David Bourget (Western Ontario)
David Chalmers (ANU, NYU)
Rafael De Clercq
Jack Alan Reynolds
Learn more about PhilPapers
Journal of Medical Ethics 34 (7):540-544 (2008)
In healthcare, a tension sometimes arises between the injunction to do as much good as possible with scarce resources and the injunction to rescue identifiable individuals in immediate peril, regardless of cost (the “Rule of Rescue”). This tension can generate serious ethical and political difficulties for public policy makers faced with making explicit decisions about the public funding of controversial health technologies, such as costly new cancer drugs. In this paper we explore the appropriate role of the Rule of Rescue in public resource allocation decisions by health technology funding advisory bodies such as the National Institute for Health and Clinical Excellence. We consider practical approaches to operationalising the Rule of Rescue from Australia and the UK before examining the relevance of individual moral imperatives to public policy making. We conclude that that whilst public policy makers in a humane society should facilitate exceptional departures from a cost effectiveness norm in clinical decisions about identified individuals, it is not so obvious that they should, as a matter of national public policy, exempt any one group of unidentified individuals within society from the rules of opportunity cost at the expense of all others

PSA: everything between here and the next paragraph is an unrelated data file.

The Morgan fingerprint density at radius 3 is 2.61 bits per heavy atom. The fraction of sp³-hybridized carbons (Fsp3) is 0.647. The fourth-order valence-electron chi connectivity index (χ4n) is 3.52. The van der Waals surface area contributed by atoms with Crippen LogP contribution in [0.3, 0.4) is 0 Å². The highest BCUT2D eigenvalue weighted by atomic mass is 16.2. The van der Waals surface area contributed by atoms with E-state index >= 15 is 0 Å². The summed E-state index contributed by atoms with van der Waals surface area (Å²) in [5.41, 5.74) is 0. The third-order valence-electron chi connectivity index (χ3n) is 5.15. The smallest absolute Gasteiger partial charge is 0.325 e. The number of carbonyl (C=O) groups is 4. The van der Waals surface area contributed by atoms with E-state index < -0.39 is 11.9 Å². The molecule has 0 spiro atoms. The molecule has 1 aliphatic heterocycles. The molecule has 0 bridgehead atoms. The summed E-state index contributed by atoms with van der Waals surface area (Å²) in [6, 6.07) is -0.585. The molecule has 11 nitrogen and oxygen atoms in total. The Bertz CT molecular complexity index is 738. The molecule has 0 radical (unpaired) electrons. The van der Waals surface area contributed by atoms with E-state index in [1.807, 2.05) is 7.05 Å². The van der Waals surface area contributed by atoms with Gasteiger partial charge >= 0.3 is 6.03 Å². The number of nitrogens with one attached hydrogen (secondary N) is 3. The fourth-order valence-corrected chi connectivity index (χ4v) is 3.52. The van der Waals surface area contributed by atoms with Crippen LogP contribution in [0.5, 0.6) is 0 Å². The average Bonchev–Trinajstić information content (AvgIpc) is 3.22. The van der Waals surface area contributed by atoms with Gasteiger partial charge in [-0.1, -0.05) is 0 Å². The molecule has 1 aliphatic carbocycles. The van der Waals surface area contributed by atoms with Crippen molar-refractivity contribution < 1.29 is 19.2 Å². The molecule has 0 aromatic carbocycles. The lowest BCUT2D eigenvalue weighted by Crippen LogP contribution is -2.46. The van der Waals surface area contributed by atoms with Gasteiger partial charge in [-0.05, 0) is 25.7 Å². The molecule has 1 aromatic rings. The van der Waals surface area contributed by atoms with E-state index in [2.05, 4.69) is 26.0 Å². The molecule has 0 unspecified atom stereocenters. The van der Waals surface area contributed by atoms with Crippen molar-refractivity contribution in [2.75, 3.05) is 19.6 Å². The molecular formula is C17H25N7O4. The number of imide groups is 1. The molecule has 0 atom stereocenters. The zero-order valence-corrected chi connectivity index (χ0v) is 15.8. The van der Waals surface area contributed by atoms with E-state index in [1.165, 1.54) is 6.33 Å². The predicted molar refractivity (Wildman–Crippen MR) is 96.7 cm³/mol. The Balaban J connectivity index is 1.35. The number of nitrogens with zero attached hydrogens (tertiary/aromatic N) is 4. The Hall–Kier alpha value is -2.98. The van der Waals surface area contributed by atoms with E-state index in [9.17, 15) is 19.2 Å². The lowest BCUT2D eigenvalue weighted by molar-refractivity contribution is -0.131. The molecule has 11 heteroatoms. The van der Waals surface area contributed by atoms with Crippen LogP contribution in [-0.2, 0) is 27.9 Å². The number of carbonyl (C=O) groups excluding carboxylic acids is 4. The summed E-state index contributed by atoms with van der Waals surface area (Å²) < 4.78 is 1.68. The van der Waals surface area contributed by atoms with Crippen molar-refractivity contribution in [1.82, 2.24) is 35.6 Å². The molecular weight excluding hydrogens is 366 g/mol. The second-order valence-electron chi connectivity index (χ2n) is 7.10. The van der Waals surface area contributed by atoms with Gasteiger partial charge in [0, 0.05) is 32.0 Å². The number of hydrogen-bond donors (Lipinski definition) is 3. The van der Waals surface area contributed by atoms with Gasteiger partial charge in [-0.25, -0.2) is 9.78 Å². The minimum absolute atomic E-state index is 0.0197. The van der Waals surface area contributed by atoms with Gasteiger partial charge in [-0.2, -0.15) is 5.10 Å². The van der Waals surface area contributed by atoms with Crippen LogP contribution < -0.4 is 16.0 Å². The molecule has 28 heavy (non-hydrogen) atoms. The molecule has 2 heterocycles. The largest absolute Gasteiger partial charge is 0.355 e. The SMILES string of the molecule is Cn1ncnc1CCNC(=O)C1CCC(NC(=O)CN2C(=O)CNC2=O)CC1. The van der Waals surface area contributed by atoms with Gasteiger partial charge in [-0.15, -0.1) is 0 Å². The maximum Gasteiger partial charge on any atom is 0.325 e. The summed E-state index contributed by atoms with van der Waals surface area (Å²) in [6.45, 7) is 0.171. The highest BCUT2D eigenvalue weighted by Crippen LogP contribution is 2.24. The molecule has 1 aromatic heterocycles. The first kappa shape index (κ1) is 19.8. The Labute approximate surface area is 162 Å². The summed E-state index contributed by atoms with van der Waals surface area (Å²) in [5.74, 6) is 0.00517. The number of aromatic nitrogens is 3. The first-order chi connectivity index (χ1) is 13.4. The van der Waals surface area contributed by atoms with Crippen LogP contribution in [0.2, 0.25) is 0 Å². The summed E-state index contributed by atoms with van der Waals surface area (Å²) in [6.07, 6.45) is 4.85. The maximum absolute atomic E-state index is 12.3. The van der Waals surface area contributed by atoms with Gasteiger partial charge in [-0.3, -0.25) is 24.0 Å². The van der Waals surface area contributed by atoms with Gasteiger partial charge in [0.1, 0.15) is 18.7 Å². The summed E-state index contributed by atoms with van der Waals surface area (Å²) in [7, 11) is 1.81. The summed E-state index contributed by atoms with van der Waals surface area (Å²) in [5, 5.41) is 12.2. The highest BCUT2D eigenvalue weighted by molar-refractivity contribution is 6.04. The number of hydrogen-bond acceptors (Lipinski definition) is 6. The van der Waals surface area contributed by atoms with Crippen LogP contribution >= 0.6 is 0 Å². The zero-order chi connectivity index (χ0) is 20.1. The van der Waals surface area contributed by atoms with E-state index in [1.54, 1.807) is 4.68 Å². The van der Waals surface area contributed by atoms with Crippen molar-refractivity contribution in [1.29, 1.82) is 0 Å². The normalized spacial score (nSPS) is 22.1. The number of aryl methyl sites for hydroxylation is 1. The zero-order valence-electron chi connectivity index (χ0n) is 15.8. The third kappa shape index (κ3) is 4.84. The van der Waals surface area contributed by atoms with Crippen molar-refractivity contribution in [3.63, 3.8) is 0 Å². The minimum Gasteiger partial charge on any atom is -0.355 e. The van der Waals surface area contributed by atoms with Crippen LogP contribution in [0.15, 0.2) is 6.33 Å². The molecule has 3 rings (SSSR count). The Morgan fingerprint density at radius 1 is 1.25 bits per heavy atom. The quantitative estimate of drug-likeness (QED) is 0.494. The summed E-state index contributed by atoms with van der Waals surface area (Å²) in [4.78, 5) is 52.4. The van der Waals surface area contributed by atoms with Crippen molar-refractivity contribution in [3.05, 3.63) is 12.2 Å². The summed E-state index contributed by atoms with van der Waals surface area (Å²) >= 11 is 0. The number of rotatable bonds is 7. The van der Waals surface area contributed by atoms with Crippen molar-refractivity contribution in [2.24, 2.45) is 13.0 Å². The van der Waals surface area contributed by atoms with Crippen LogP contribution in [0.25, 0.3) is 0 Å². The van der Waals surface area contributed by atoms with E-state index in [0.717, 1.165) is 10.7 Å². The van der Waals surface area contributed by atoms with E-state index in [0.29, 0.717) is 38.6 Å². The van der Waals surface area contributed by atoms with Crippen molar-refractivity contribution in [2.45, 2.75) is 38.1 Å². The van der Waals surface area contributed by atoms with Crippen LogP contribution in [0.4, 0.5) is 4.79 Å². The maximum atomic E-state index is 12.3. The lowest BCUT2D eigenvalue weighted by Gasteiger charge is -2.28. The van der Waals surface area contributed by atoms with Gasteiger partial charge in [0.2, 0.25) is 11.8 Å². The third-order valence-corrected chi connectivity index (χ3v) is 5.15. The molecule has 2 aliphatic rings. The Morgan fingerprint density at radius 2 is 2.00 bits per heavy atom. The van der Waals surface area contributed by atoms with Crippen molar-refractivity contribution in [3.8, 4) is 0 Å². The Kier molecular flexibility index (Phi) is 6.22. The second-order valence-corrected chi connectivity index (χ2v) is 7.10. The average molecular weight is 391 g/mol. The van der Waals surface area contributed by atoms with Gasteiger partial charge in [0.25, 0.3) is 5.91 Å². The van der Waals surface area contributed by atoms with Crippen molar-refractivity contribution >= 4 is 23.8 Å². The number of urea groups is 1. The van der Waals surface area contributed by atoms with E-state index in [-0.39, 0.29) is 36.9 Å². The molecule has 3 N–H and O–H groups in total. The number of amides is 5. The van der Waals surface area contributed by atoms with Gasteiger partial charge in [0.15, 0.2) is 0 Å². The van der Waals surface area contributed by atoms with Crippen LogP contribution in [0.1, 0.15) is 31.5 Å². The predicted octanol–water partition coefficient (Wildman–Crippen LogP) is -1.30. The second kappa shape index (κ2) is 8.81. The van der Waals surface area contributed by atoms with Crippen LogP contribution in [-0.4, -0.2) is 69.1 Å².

|Keywords||No keywords specified (fix it)|
|Categories||categorize this paper)|
Setup an account with your affiliations in order to access resources via your University's proxy server
Configure custom proxy (use this if your affiliation does not provide a proxy)
|Through your library|
References found in this work BETA
No references found.
Citations of this work BETA
No citations found.
Similar books and articles
J. Hughes & T. Walker (2009). The Rule of Rescue in Clinical Practice. Clinical Ethics 4 (1):50-54.
Louise M. Terry (2004). An Integrated Approach to Resource Allocation. Health Care Analysis 12 (2):171-180.
N. S. Jecker (2013). The Problem with Rescue Medicine. Journal of Medicine and Philosophy 38 (1):64-81.
N. Messer (2005). Healthcare Resource Allocation and the 'Recovery of Virtue'. Studies in Christian Ethics 18 (1):89-108.
Søren Holm (1995). "Socialized Medicine", Resource Allocation and Two-Tiered Health Care – the Danish Experience. Journal of Medicine and Philosophy 20 (6):631-637.
C. Foster (2007). Simple Rationality? The Law of Healthcare Resource Allocation in England. Journal of Medical Ethics 33 (7):404-407.
Margaret Keatings & Diana Dick (1989). Ethics and Politics of Resource Allocation: The Role of Nursing. [REVIEW] Journal of Business Ethics 8 (2-3):187 - 192.
S. Sinclair (2012). How to Avoid Unfair Discrimination Against Disabled Patients in Healthcare Resource Allocation. Journal of Medical Ethics 38 (3):158-162.
Anne Slowther & Tony Hope (2002). Resource Allocation Decisions in U.K. Healthcare: Do Ethics Committees Have a Role? [REVIEW] HEC Forum 14 (1):64-72.
Veronika Wirtz, Alan Cribb & Nick Barber (2003). Understanding the Role of “the Hidden Curriculum” in Resource Allocation—The Case of the UK NHS. Health Care Analysis 11 (4):295-300.
Santanu Gupta (2003). On the Relevance of the Median Voter to Resource Allocation Amongst Jurisdictions. Gokhale Institute of Politics and Economics.
M. J. Williams (2009). Resource Expenditure Not Resource Allocation: Response to McDougall on Cloning and Dignity. Journal of Medical Ethics 35 (5):330-334.
Helen Keasberry (1992). Equity and Solidarity: The Context of Health Care in the Netherlands. Journal of Medicine and Philosophy 17 (4):463-477.
Andrew Edgar (2013). The Dominance of Big Pharma: Power. [REVIEW] Medicine, Health Care and Philosophy 16 (2):295-304.
Added to index2010-09-13
Total downloads25 ( #73,966 of 1,101,810 )
Recent downloads (6 months)5 ( #68,160 of 1,101,810 )
How can I increase my downloads?